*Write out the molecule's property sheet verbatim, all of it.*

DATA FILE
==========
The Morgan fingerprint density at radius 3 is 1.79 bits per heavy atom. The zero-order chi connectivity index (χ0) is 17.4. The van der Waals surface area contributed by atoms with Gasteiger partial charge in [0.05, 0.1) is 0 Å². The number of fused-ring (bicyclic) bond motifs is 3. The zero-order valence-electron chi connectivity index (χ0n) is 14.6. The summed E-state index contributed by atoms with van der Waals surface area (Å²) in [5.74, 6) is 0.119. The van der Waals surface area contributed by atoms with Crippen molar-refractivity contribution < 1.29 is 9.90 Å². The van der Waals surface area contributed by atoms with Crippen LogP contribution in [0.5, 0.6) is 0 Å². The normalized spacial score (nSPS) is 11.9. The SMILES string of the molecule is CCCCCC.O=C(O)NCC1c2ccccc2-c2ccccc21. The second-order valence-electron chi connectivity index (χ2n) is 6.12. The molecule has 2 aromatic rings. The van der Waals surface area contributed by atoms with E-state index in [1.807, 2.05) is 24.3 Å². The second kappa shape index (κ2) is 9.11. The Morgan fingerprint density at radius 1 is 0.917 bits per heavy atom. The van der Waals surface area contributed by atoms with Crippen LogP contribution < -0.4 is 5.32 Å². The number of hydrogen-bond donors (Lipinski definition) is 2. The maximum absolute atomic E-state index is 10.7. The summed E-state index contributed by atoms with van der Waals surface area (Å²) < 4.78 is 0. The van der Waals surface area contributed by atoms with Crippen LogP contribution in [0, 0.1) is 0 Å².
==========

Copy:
The Morgan fingerprint density at radius 3 is 1.79 bits per heavy atom. The zero-order chi connectivity index (χ0) is 17.4. The van der Waals surface area contributed by atoms with Gasteiger partial charge in [0.05, 0.1) is 0 Å². The number of fused-ring (bicyclic) bond motifs is 3. The zero-order valence-electron chi connectivity index (χ0n) is 14.6. The summed E-state index contributed by atoms with van der Waals surface area (Å²) in [5.74, 6) is 0.119. The van der Waals surface area contributed by atoms with Crippen molar-refractivity contribution < 1.29 is 9.90 Å². The van der Waals surface area contributed by atoms with Crippen LogP contribution in [0.5, 0.6) is 0 Å². The normalized spacial score (nSPS) is 11.9. The SMILES string of the molecule is CCCCCC.O=C(O)NCC1c2ccccc2-c2ccccc21. The second-order valence-electron chi connectivity index (χ2n) is 6.12. The molecule has 2 aromatic rings. The van der Waals surface area contributed by atoms with E-state index in [1.807, 2.05) is 24.3 Å². The second kappa shape index (κ2) is 9.11. The Morgan fingerprint density at radius 1 is 0.917 bits per heavy atom. The van der Waals surface area contributed by atoms with Crippen LogP contribution < -0.4 is 5.32 Å². The number of hydrogen-bond donors (Lipinski definition) is 2. The maximum absolute atomic E-state index is 10.7. The summed E-state index contributed by atoms with van der Waals surface area (Å²) < 4.78 is 0. The van der Waals surface area contributed by atoms with Crippen LogP contribution in [0, 0.1) is 0 Å².